The SAT and ACT essays, both the subject of many revisions and much controversy over the past few years, have reached the brink of extinction. This summer, many of the last holdouts – elite schools like Harvard, Stanford, and Duke – dropped the essay as an application requirement, leaving only the California state schools requiring the SAT/ACT essay. As students get their PSAT and PreACT scores back and start to plan for their first test dates, many students are asking “Should I take the SAT/ACT essay at all?” And if they take it, should they prepare for it much, if at all?
For most students, the answer to both questions is “no.” If the schools to which students are applying list the essay as “optional,” then it is truly optional: colleges will use the personal application essay or a graded essay from school as indicators of applicants’ writing ability. It feels funny and/or negligent to completely omit a section of the SAT or ACT, but the truth is, in almost all cases, the essay does not matter anymore. Even if students do complete and submit an ACT/SAT essay, its role in the application process is so small that the essay likely won’t play any role in whether an applicant is admitted.
So who should take the essay? There are a couple of situations in which taking the essay makes sense. First, if a student is an excellent writer and thinks that they can achieve a top score on the essay (20 or above on the SAT or 10 or above on the ACT), they should take the essay and submit the score. Just because the essay is optional doesn’t mean that colleges won’t look at it at all, so a good score can still be a benefit to an application. The situation you want to avoid is one in which the student just gets an average or decent score; such a score will not improve one’s application at all, and while it won’t hurt one’s application, either, it will just be a waste of time.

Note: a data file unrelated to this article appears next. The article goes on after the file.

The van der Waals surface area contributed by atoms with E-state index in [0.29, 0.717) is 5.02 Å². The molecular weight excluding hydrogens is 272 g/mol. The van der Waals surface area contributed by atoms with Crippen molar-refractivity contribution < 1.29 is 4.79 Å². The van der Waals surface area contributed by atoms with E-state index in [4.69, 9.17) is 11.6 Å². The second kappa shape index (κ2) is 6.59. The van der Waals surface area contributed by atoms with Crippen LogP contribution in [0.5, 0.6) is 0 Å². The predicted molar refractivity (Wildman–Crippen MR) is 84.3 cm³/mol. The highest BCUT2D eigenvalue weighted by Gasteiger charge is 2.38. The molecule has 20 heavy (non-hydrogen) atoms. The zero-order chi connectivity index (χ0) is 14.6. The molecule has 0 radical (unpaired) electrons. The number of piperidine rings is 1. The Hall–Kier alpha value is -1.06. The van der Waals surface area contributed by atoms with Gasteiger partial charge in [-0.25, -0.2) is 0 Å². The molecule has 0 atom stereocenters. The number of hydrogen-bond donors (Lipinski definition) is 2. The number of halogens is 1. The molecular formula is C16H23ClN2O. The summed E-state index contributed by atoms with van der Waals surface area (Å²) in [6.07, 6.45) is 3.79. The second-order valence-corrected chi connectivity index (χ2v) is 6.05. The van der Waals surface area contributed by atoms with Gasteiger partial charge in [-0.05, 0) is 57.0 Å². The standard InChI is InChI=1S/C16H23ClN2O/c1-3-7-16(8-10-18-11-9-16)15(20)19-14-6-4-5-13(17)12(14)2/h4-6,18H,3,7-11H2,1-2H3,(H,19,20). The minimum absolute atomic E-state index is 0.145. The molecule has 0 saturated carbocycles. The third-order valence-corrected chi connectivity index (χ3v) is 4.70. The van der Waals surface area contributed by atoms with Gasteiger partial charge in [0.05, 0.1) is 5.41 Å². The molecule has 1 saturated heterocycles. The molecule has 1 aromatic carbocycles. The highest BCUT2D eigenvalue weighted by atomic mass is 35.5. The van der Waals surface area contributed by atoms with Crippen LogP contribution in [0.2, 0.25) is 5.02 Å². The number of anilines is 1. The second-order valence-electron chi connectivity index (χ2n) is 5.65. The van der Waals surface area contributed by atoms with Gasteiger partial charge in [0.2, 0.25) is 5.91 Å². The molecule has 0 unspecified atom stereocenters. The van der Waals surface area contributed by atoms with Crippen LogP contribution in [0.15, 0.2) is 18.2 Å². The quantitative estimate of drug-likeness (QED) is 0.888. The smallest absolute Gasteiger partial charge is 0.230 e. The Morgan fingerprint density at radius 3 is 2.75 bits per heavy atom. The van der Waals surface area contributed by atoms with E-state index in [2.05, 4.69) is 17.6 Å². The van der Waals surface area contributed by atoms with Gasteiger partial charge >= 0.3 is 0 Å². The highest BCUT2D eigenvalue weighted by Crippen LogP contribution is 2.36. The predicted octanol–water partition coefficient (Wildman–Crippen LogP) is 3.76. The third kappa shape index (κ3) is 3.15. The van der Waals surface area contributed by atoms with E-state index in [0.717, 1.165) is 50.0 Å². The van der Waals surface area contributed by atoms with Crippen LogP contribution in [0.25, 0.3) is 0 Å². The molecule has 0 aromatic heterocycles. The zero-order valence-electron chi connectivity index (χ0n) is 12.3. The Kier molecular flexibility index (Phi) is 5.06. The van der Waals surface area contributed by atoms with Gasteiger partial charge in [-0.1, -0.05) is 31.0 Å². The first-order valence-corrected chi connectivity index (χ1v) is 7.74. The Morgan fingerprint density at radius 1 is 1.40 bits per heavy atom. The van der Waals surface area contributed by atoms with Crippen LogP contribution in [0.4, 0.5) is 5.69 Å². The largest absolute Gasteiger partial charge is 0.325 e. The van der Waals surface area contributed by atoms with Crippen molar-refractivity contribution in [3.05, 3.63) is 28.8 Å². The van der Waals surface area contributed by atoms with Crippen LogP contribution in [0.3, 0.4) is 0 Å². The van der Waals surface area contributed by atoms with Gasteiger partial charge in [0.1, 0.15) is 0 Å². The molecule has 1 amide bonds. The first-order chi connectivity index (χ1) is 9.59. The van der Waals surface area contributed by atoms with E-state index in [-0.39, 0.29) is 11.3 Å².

Secondly, some schools still do “recommend” the SAT/ACT essay: examples include Duke, Colby, Amherst, and Stanford. In these cases, students should still plan to complete and submit the essay, even though it will play a minimal to infinitesimal role in the admissions process. Students really don’t even need to worry about their scores in these cases, as long as the scores are average/solid (i.e. an 8 or above on the ACT essay, or a 16 or above on the SAT essay). The essay submission is just a box to check, and odd as it sounds, the score doesn’t really matter unless it is either excellent or terrible. Here is a list of colleges and their respective policies on SAT/ACT submission, so you may want to check whether schools to which you plan to apply “recommend” the essay.
Overall, though, the good news is that most students just don’t need to worry about these essays anymore. In an increasingly complicated college process, having one less thing to do is definitely for the best.
We hope you enjoyed an excellent holiday season and Winter Break.